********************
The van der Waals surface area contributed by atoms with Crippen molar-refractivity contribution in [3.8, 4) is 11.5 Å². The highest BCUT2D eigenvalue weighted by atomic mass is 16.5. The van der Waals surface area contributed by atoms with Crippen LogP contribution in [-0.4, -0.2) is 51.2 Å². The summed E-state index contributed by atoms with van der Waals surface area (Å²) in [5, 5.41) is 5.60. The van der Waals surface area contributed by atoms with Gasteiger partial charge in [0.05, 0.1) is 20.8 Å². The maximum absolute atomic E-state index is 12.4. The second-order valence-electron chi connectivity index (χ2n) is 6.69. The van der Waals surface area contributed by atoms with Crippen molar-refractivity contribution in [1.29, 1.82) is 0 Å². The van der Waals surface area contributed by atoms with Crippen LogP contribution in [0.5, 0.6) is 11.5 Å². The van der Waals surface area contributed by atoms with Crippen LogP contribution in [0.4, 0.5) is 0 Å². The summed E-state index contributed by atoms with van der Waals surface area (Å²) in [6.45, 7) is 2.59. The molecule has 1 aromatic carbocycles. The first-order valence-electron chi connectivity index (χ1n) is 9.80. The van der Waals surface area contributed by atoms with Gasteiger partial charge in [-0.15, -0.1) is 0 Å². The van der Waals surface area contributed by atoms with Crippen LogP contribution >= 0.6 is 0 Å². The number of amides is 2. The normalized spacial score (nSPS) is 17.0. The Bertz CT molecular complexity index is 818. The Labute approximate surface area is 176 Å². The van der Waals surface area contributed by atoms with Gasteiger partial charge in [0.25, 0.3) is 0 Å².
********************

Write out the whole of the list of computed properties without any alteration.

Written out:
The van der Waals surface area contributed by atoms with Crippen molar-refractivity contribution in [3.8, 4) is 11.5 Å². The highest BCUT2D eigenvalue weighted by atomic mass is 16.5. The van der Waals surface area contributed by atoms with Crippen LogP contribution in [-0.4, -0.2) is 51.2 Å². The summed E-state index contributed by atoms with van der Waals surface area (Å²) in [5, 5.41) is 5.60. The van der Waals surface area contributed by atoms with Gasteiger partial charge in [0.05, 0.1) is 20.8 Å². The maximum absolute atomic E-state index is 12.4. The second-order valence-electron chi connectivity index (χ2n) is 6.69. The van der Waals surface area contributed by atoms with Crippen molar-refractivity contribution in [1.29, 1.82) is 0 Å². The van der Waals surface area contributed by atoms with Crippen LogP contribution in [0.5, 0.6) is 11.5 Å². The van der Waals surface area contributed by atoms with Crippen LogP contribution in [0.4, 0.5) is 0 Å². The summed E-state index contributed by atoms with van der Waals surface area (Å²) in [6.45, 7) is 2.59. The molecule has 1 aromatic carbocycles. The first-order valence-electron chi connectivity index (χ1n) is 9.80. The van der Waals surface area contributed by atoms with Gasteiger partial charge in [-0.15, -0.1) is 0 Å². The van der Waals surface area contributed by atoms with Crippen LogP contribution >= 0.6 is 0 Å². The number of amides is 2. The normalized spacial score (nSPS) is 17.0. The Bertz CT molecular complexity index is 818. The Labute approximate surface area is 176 Å². The van der Waals surface area contributed by atoms with Gasteiger partial charge in [0.25, 0.3) is 0 Å².